Alexander KAN. Lasting Call: My Return to North Korea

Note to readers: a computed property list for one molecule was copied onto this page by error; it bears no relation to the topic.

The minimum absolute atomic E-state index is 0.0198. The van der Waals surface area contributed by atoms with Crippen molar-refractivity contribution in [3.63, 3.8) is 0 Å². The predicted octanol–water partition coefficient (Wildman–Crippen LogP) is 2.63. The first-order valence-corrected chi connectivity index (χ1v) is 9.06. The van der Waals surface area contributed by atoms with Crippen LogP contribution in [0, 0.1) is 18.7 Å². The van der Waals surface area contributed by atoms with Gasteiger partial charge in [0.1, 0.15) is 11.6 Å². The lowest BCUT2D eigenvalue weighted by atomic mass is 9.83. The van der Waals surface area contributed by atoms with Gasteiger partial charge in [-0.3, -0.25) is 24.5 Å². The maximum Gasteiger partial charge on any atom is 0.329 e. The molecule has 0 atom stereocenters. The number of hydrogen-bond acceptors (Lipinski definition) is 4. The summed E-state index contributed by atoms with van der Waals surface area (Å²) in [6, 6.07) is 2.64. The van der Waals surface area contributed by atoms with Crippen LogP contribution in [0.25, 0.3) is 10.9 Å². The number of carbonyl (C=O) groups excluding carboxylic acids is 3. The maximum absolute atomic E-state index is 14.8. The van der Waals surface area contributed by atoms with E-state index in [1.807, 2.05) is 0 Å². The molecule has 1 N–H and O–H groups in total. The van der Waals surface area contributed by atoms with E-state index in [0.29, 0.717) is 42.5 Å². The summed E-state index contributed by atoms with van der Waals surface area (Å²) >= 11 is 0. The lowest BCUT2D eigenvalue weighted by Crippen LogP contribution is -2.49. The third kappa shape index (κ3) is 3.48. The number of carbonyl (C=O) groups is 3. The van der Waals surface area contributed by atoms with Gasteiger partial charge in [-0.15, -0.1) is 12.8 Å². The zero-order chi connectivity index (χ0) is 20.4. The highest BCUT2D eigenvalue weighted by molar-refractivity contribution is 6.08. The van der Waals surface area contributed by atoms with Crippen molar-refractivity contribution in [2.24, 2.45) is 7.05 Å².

It was precisely this evil force I thought about when last summer, in 2012, I found out that my sister and I would cross the ocean to North Korea, to the birthplace of our father. His name was Kan Ho Eun. He was a citizen of North Korea, graduated with a degree in Chemistry from Kim Il Sung University in Pyongyang, took part in the Korean War from 1950-1953, and later was sent to study at Leningrad University as a graduate student, where he met my mother, a Soviet student named Iskra Choi. There, in Leningrad, they got married, and there my sister Anna was born. After finishing graduate school, my father returned with his family to Pyongyang in 1956, where I was born in 1960. But when I turned one, the political relations between the USSR and DPRK, after Khruschev’s famous denunciation of Stalin’s cult of personality, became so complicated that many Soviet citizens working in Korea began to leave the country. Among them was my mother, who having decided it one day, took us, the children, into her arms and returned home. Since then, I had never seen my father, and knew nothing about him except that he had a new family and that he died at a very young age.